Turkish President Tayyip Erdogan will hold a press conference during the NATO summit at the Alliance’s headquarters in Brussels on June 14, 2021.
Yves Herman | Reuters
Turkish President Tayyip Erdogan said on Saturday that he had instructed the Foreign Ministry to declare ten ambassadors from Western countries to be “persona non grata” because they had demanded the release of the philanthropist Osman Kavala.
Kavala has been in prison for four years and is charged with funding nationwide protests in 2013 and participating in a failed coup in 2016. He denies the allegations.
In a joint statement on October 18, the ambassadors of Canada, Denmark, France, Germany, the Netherlands, Norway, Sweden, Finland, New Zealand and the United States called for a fair and swift solution to the Kavala case and its “urgent clearance”. They were summoned by the State Department, which said the statement was irresponsible.
“I gave our foreign minister the necessary order and said what to do: These 10 ambassadors must be declared persona non grata immediately. They will clarify this immediately,” said Erdogan in a speech in the city of Eskisehir in northwestern Turkey.
“They will know and understand Turkey. The day they do not know and understand Turkey, they will leave,” he said to the cheers of the crowd.
The US, German and French embassies and the White House and State Department did not immediately respond to requests for comment.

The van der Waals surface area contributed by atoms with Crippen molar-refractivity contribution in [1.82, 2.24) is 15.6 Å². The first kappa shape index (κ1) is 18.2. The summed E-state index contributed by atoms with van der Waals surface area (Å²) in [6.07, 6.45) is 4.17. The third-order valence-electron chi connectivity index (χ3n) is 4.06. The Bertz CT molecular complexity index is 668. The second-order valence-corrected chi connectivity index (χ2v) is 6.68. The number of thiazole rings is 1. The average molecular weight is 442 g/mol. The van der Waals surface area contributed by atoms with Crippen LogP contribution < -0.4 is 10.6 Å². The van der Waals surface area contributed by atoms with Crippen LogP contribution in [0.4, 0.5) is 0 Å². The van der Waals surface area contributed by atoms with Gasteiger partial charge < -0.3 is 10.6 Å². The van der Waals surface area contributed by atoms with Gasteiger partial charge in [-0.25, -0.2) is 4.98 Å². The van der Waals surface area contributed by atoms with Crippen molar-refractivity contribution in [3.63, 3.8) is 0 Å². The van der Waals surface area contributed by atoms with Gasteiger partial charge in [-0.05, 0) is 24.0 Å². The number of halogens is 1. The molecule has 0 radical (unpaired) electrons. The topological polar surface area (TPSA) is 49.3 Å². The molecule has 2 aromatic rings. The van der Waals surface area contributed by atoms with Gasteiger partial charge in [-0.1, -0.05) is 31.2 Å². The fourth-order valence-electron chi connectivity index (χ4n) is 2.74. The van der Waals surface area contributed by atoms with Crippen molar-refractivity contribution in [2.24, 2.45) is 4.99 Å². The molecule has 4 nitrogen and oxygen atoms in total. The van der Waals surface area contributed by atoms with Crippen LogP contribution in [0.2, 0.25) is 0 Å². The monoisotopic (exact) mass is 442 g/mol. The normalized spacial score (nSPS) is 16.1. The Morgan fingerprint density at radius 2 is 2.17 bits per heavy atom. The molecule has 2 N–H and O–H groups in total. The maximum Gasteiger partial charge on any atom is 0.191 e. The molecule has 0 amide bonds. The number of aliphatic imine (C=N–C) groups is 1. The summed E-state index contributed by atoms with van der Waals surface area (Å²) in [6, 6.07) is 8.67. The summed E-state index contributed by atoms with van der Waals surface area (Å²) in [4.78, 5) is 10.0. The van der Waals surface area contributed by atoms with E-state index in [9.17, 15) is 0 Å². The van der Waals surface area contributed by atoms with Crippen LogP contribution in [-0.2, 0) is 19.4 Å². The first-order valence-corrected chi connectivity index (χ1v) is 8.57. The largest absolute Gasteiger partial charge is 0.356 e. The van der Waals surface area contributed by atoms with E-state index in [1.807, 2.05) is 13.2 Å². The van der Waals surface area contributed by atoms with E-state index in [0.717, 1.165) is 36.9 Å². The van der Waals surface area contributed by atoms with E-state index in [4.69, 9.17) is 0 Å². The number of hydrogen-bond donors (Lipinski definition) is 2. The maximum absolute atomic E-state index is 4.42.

Kavala was acquitted of charges related to the 2013 protests last year, but the verdict was overturned this year and combined with charges in another case related to the attempted coup.
Human rights groups say his case is emblematic of crackdown on dissenting opinions under Erdogan.
Kavala said Friday it was “pointless” to attend his trial as a fair hearing was impossible given Erdogan’s recent remarks.
Erdogan was quoted on Thursday as saying that the ambassadors in question would not release “bandits, murderers and terrorists” in their own countries.
“As there is no possibility of a fair trial in these circumstances, I believe that attending hearings and defending myself will be meaningless from now on,” Kavala said in a written statement.
The European Court of Human Rights called for the immediate release of Kavala in late 2019 on the grounds that there was no reasonable suspicion that he had committed a crime and stated that his detention was intended to silence him.
She passed a similar judgment earlier this year in the case of Selahattin Demirtas, the former chairman of the pro-Kurdish People’s Democratic Party (HDP), who has been in prison for almost five years.
The Council of Europe, which oversees the implementation of the ECHR decisions, has announced that it will initiate infringement proceedings against Turkey if Kavala is not released.
The next hearing in the trial against Kavala and others is due on November 26th.